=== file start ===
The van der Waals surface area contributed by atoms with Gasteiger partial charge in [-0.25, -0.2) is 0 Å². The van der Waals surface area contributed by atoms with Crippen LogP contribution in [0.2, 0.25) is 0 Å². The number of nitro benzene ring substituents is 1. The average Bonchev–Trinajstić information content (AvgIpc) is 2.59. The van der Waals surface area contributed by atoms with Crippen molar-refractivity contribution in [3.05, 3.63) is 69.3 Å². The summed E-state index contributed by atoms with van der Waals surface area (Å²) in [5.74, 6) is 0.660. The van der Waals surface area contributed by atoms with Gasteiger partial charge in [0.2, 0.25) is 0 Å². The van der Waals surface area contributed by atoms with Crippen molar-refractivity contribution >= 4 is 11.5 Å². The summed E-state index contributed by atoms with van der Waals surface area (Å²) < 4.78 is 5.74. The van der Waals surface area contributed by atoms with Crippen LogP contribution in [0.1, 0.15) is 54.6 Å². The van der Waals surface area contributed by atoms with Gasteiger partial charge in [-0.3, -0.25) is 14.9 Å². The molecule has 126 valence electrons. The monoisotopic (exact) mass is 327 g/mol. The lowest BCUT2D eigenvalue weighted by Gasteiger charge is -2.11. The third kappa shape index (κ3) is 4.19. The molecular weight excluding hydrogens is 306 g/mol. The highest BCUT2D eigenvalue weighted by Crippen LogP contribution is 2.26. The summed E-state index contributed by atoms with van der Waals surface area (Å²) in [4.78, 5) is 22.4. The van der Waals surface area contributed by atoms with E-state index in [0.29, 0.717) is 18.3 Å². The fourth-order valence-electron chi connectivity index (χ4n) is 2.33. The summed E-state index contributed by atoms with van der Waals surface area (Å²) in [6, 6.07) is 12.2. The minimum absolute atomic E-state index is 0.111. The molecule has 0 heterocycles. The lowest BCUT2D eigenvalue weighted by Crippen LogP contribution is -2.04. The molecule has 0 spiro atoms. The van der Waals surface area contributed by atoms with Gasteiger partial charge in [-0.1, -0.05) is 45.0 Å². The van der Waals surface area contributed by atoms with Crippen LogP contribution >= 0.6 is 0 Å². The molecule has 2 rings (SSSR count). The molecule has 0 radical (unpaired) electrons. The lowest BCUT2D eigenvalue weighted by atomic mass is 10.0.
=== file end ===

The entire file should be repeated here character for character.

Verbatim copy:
The van der Waals surface area contributed by atoms with Gasteiger partial charge in [-0.25, -0.2) is 0 Å². The van der Waals surface area contributed by atoms with Crippen LogP contribution in [0.2, 0.25) is 0 Å². The number of nitro benzene ring substituents is 1. The average Bonchev–Trinajstić information content (AvgIpc) is 2.59. The van der Waals surface area contributed by atoms with Crippen molar-refractivity contribution in [3.05, 3.63) is 69.3 Å². The summed E-state index contributed by atoms with van der Waals surface area (Å²) in [5.74, 6) is 0.660. The van der Waals surface area contributed by atoms with Gasteiger partial charge in [0.2, 0.25) is 0 Å². The van der Waals surface area contributed by atoms with Crippen molar-refractivity contribution >= 4 is 11.5 Å². The summed E-state index contributed by atoms with van der Waals surface area (Å²) < 4.78 is 5.74. The van der Waals surface area contributed by atoms with Crippen LogP contribution in [0.1, 0.15) is 54.6 Å². The van der Waals surface area contributed by atoms with Gasteiger partial charge in [-0.3, -0.25) is 14.9 Å². The molecule has 126 valence electrons. The monoisotopic (exact) mass is 327 g/mol. The lowest BCUT2D eigenvalue weighted by Gasteiger charge is -2.11. The third kappa shape index (κ3) is 4.19. The molecular weight excluding hydrogens is 306 g/mol. The highest BCUT2D eigenvalue weighted by Crippen LogP contribution is 2.26. The summed E-state index contributed by atoms with van der Waals surface area (Å²) in [4.78, 5) is 22.4. The van der Waals surface area contributed by atoms with E-state index in [0.29, 0.717) is 18.3 Å². The fourth-order valence-electron chi connectivity index (χ4n) is 2.33. The summed E-state index contributed by atoms with van der Waals surface area (Å²) in [6, 6.07) is 12.2. The minimum absolute atomic E-state index is 0.111. The molecule has 0 heterocycles. The lowest BCUT2D eigenvalue weighted by Crippen LogP contribution is -2.04. The molecule has 0 spiro atoms. The van der Waals surface area contributed by atoms with Gasteiger partial charge in [-0.1, -0.05) is 45.0 Å². The van der Waals surface area contributed by atoms with Crippen LogP contribution >= 0.6 is 0 Å². The molecule has 2 rings (SSSR count). The molecule has 0 radical (unpaired) electrons. The lowest BCUT2D eigenvalue weighted by atomic mass is 10.0.